UK: Minimum Energy Efficiency Standards - November 2015

Last Updated: 30 November 2015
Article by John Staheli and Rebecca Roffe

Summary and implications

Described as "game-changing" by the Government, the Energy Efficiency (Private Rented Property) (England and Wales) Regulations 2015 (the Regulations) are now law.

Subject to certain exclusions and exemptions, from 1 April 2018 it will be unlawful for a landlord to let a property that falls within the scope of the Regulations and has an energy performance certificate (EPC) rating below an E. From 1 April 2023, this requirement will extend to existing leases. This article focuses on commercial property but the Regulations also apply to residential property.

Scope and exclusions

Properties that do not need an EPC under the EPC regulations, and those subject to leases granted for either six months or less (provided that the same tenant has not occupied the property for over 12 months), or 99 years or more, will fall outside the scope of the Regulations.

The minimum level of energy efficiency is an EPC rating of E. A property is defined as "sub-standard" if it falls below this level.

The basic requirement

From 1 April 2018, a landlord of sub-standard property must not let that property unless either:

  • it has made all the "relevant energy efficiency improvements" to the property; or
  • no such improvements can be made; or
  • an exemption applies.

From 1 April 2023, this requirement will extend to all leases, including those that currently exist on that date.

Relevant energy efficiency improvements

Relevant energy efficiency improvements are those which:

  • fall within prescribed classes;
  • have been recommended in a green deal report, an EPC recommendations report or a surveyor's report; and
  • can either be funded through the green deal or would achieve a simple payback of seven years or less.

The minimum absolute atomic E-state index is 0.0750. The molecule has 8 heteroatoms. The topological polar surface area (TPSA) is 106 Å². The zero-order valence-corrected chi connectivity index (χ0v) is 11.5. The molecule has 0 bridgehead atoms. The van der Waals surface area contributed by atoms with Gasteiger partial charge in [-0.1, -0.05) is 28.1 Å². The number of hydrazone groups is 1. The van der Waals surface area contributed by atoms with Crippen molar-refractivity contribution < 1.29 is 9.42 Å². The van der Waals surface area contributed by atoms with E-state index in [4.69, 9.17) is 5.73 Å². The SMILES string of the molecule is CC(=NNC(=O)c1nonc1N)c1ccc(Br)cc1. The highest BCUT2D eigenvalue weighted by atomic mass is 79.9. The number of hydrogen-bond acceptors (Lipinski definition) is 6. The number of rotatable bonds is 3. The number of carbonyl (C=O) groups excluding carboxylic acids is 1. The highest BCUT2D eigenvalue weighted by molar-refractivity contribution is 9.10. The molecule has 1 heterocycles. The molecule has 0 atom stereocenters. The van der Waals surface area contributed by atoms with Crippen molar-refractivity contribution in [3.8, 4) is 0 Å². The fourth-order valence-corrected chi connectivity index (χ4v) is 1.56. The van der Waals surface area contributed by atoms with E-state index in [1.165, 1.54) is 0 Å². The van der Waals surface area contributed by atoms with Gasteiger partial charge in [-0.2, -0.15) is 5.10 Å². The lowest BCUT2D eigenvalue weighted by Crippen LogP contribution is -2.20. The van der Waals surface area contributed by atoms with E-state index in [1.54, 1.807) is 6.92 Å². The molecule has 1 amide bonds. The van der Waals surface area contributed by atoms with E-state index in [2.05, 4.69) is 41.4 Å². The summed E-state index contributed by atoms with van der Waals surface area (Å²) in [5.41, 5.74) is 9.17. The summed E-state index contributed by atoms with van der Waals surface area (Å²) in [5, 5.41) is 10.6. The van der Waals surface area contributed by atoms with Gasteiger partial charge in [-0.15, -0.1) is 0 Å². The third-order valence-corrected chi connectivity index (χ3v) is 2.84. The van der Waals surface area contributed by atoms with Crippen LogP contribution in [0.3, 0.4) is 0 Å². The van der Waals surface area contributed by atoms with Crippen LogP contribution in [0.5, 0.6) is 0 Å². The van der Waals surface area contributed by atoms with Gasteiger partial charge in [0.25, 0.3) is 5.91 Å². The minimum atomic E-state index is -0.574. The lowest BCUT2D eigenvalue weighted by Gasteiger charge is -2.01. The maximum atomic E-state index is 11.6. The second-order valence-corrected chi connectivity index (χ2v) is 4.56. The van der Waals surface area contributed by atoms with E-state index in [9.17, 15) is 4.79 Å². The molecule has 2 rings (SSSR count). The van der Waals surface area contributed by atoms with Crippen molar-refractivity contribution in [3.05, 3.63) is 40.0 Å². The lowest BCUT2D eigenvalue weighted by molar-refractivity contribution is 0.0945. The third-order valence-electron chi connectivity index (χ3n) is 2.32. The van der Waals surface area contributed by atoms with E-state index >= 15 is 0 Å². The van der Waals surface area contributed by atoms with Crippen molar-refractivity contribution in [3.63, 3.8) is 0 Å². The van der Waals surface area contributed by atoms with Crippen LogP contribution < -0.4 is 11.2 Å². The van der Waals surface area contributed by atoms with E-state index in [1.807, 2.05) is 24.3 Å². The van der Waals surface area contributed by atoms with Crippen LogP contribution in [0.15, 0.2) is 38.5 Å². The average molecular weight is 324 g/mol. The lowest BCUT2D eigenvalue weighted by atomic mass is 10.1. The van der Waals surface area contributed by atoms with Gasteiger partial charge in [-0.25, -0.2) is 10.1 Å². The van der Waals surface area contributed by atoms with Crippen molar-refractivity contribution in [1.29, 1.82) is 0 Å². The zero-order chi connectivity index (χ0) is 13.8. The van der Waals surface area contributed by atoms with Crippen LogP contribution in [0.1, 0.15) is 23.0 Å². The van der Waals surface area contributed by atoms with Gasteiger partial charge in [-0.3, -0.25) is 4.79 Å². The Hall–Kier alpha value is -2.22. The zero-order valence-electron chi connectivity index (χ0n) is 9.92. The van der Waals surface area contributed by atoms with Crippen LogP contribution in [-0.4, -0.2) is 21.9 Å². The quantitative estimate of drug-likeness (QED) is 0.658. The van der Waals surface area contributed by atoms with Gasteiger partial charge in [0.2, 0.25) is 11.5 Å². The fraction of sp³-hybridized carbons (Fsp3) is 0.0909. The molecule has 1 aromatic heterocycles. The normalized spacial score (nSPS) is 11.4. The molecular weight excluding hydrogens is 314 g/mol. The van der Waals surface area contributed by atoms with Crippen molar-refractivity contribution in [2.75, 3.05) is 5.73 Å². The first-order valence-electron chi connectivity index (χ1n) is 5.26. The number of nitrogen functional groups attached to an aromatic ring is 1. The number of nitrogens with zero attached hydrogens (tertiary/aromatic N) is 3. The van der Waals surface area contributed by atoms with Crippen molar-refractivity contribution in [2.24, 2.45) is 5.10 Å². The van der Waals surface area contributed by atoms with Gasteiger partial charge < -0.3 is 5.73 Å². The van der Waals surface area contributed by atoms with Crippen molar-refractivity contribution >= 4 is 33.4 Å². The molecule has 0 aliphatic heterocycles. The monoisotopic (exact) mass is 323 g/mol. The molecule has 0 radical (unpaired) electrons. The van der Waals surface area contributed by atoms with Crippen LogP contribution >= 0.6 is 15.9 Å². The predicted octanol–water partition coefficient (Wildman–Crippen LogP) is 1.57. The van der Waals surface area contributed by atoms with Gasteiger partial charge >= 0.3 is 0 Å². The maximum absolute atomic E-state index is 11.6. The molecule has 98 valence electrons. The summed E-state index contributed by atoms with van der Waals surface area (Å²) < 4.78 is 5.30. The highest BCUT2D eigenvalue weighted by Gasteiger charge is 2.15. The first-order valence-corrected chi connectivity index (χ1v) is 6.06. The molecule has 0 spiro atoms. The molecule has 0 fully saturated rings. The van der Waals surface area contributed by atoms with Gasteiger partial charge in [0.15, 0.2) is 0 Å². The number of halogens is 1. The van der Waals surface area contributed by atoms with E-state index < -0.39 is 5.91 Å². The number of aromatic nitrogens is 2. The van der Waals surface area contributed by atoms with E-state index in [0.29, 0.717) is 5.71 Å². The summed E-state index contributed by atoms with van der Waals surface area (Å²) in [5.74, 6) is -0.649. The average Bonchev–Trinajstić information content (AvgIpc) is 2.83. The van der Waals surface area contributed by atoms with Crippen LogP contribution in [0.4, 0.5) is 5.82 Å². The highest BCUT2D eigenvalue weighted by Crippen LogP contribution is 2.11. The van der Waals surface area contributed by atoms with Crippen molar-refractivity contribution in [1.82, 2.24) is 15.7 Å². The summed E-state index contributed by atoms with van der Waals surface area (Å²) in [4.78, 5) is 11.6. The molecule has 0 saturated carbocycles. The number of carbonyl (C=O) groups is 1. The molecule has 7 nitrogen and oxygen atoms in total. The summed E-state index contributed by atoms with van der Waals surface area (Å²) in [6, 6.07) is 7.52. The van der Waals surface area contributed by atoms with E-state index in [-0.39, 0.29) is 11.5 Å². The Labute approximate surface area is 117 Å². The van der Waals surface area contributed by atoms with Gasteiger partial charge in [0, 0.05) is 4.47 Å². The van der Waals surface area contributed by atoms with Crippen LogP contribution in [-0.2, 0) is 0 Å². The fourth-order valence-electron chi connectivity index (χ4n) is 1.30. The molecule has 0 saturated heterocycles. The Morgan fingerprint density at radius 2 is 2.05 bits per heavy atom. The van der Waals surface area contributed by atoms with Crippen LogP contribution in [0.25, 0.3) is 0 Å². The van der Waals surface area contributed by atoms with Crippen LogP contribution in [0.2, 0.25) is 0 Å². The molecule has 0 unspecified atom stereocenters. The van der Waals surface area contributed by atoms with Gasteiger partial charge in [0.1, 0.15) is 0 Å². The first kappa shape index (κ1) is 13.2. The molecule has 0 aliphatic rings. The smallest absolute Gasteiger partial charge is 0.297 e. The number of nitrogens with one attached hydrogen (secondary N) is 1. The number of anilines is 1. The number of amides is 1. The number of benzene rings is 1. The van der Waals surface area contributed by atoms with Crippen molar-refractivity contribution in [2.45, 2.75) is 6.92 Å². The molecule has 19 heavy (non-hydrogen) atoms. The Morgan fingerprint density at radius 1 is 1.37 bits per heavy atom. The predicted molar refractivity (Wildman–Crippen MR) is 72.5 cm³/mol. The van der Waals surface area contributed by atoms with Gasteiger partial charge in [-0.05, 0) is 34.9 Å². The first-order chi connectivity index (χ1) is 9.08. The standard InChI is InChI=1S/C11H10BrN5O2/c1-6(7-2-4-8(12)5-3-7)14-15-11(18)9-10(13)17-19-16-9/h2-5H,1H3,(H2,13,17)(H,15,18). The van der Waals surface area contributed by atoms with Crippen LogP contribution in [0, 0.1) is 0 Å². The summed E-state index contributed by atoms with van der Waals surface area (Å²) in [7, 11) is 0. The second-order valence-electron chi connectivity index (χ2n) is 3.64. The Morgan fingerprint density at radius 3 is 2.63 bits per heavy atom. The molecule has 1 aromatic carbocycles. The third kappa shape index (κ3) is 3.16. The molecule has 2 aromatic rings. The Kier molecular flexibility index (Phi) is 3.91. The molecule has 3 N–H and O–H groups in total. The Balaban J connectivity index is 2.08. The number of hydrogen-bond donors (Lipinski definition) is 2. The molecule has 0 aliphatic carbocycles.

The "simple payback" will be far from simple in practice, but in essence it means that the proposed measure will, over a period of seven years, achieve savings in energy bills equal to or greater than the cost of purchasing and installing the improvement, plus an amount representing the cost of money (in other words, interest foregone).

Exemptions

There are three major exemptions:

  • the landlord has carried out all relevant energy efficiency improvements to the property or no such improvements can be made;
  • the landlord is unable to obtain all necessary consents for the works despite reasonable efforts (or such consent is granted subject to unreasonable conditions); or
  • any improvements would devalue the property's market value by 5 per cent or more (in the opinion of an independent surveyor).

Necessary consents include the consent of a tenant, superior landlord or mortgagee as well as statutory consents such as planning permission.

However, these major exemptions only last for five years from the date when the landlord establishes that the exemption applies, after which the landlord will need to establish an exemption again. Furthermore, the landlord will be required to register its exemption on a centralised register.